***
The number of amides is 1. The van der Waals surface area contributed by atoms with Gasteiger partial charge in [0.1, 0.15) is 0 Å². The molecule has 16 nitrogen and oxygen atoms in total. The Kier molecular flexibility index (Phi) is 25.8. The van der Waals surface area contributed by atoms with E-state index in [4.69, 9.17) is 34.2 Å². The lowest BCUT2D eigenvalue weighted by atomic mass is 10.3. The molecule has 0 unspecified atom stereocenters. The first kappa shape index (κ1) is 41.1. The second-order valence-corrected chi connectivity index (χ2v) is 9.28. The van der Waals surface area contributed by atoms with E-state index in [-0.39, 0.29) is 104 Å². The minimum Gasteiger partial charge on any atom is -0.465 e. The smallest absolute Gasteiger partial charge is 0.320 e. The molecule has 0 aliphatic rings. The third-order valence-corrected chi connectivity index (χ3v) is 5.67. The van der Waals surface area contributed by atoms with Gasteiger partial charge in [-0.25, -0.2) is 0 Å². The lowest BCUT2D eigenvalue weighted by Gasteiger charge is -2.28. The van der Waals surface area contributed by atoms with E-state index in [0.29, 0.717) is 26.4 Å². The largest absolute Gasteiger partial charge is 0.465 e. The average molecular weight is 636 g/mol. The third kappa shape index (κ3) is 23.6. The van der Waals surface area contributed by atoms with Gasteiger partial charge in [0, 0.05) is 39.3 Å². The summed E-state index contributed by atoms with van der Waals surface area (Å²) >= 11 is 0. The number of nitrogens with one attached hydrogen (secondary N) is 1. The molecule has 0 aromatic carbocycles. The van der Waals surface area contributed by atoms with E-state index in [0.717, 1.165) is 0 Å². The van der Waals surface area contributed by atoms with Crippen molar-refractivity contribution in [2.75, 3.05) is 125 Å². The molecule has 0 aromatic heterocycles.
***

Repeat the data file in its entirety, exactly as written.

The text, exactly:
The number of amides is 1. The van der Waals surface area contributed by atoms with Gasteiger partial charge in [0.1, 0.15) is 0 Å². The molecule has 16 nitrogen and oxygen atoms in total. The Kier molecular flexibility index (Phi) is 25.8. The van der Waals surface area contributed by atoms with E-state index in [4.69, 9.17) is 34.2 Å². The lowest BCUT2D eigenvalue weighted by atomic mass is 10.3. The molecule has 0 unspecified atom stereocenters. The first kappa shape index (κ1) is 41.1. The second-order valence-corrected chi connectivity index (χ2v) is 9.28. The van der Waals surface area contributed by atoms with E-state index in [-0.39, 0.29) is 104 Å². The minimum Gasteiger partial charge on any atom is -0.465 e. The smallest absolute Gasteiger partial charge is 0.320 e. The molecule has 0 aliphatic rings. The third-order valence-corrected chi connectivity index (χ3v) is 5.67. The van der Waals surface area contributed by atoms with Gasteiger partial charge in [-0.25, -0.2) is 0 Å². The lowest BCUT2D eigenvalue weighted by Gasteiger charge is -2.28. The van der Waals surface area contributed by atoms with E-state index in [0.29, 0.717) is 26.4 Å². The largest absolute Gasteiger partial charge is 0.465 e. The average molecular weight is 636 g/mol. The third kappa shape index (κ3) is 23.6. The van der Waals surface area contributed by atoms with Gasteiger partial charge in [0, 0.05) is 39.3 Å². The summed E-state index contributed by atoms with van der Waals surface area (Å²) >= 11 is 0. The number of nitrogens with one attached hydrogen (secondary N) is 1. The molecule has 0 aromatic carbocycles. The van der Waals surface area contributed by atoms with E-state index in [0.717, 1.165) is 0 Å². The van der Waals surface area contributed by atoms with Crippen molar-refractivity contribution in [2.75, 3.05) is 125 Å². The molecule has 0 aromatic heterocycles.